Yesterday, the Federal Communications Commission (FCC) released a statement regarding its draft annual broadband deployment report and, upon first review, the connectivity numbers look very promising. Almost two decades have passed since we began using the term Digital Divide to describe the disparity in connectivity, and thereby opportunity for success, in our Internet-based global society. If these numbers are correct, and we hope they are, it means that significant progress has been made throughout the years to create a favorable environment for investment and broadband deployment and we will be the first to give credit to all policymakers and companies involved in narrowing the Digital Divide. And that is the progress.
Now is the time to take that momentum forward in two key ways. First, we must keep the momentum going and connect every household in the U.S. Though this report marks significant progress, it also acknowledges, along with Chairman Pai, that there are still approximately 20 million people in the U.S. without broadband access. So we must continue to support modern, smart policies that protect consumers equally, and ensure equal access, as well as maintain a favorable environment for investment and deployment. Organizations like ALLvanza spend time working with policymakers and other key stakeholders to ensure that the needs of underserved communities are taken into account and that deployment of broadband be done in a fair and equitable way, not just to those with disposable income who can afford premium services.
Secondly, now is the time to address the knowledge gap in how to leverage broadband connectivity to the fullest extent and take advantage of all the opportunities made possible through broadband access. Broadband and associated technology are foundational to every activity in our lives ranging from the most mundane (checking the weather or your favorite team’s box score) to the most important such as submitting a college or job application, working or running a business from home, accessing medical or educational resources, or communicating with family over long distances. Without adequate knowledge of how to fully utilize a broadband connection and associated technology, there is a distinct possibility that the impact of broadband access could be reduced to more quickly rendering a funny video online. ALLvanza’s goal is to ensure that underserved communities not only get the broadband connection, that should be considered a necessity for every household in 2019, but also have the knowledge and inspiration to turn that access into personal and professional success. And we will continue to work every day to achieve this goal.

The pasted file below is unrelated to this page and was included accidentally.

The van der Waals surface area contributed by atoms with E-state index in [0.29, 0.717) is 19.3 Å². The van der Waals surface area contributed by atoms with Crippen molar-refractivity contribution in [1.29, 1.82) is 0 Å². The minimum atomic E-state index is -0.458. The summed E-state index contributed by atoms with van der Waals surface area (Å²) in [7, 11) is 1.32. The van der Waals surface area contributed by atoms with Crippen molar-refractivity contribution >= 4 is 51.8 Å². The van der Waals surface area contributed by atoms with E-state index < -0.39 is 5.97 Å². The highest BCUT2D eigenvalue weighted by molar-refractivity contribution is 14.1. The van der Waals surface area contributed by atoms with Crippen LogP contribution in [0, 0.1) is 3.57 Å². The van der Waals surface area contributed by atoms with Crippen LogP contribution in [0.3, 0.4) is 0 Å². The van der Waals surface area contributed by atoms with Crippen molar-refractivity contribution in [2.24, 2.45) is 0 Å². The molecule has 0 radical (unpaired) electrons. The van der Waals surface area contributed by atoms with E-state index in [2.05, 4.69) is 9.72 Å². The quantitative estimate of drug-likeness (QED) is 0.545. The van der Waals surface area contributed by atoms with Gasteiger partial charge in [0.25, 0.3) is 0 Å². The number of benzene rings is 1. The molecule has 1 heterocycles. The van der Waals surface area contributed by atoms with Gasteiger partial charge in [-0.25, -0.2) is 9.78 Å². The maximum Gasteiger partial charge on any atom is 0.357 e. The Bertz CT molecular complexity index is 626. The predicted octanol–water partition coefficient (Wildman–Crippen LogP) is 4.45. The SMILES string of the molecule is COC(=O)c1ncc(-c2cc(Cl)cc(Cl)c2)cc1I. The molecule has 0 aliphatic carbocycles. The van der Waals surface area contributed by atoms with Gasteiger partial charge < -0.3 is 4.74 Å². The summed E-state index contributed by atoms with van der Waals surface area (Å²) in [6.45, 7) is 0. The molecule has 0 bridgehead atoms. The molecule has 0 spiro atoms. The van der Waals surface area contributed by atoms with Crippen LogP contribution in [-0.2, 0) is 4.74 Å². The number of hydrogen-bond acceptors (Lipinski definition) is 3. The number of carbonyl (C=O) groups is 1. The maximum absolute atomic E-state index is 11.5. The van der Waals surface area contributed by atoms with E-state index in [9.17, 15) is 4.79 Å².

So while we are encouraged by the progress that this report seems to indicate, we have to keep working to carry this momentum forward. By the numbers, we have made it through the first quarter of closing the digital divide and can’t afford to stop and admire the view; the majority of the game is yet to be played. And what remains are two things. First, we need to further examine the details of the report. Connectivity numbers drop significantly among certain demographics, for example, Latinxs, older and rural residents, and those with less education and/or household income. If the progress we are seeing is not equally distributed across racial, ethnic, socioeconomic, sexual orientation and other demographics it is not genuine progress but a continuation, and possible exacerbation, of the digital divide. Secondly, we need to continue the fight to equitably close the digital divide and continue to educate everyone living in the U.S., and especially members of underserved communities, about how to take full advantage of the many opportunities made available by broadband connectivity and associated technology.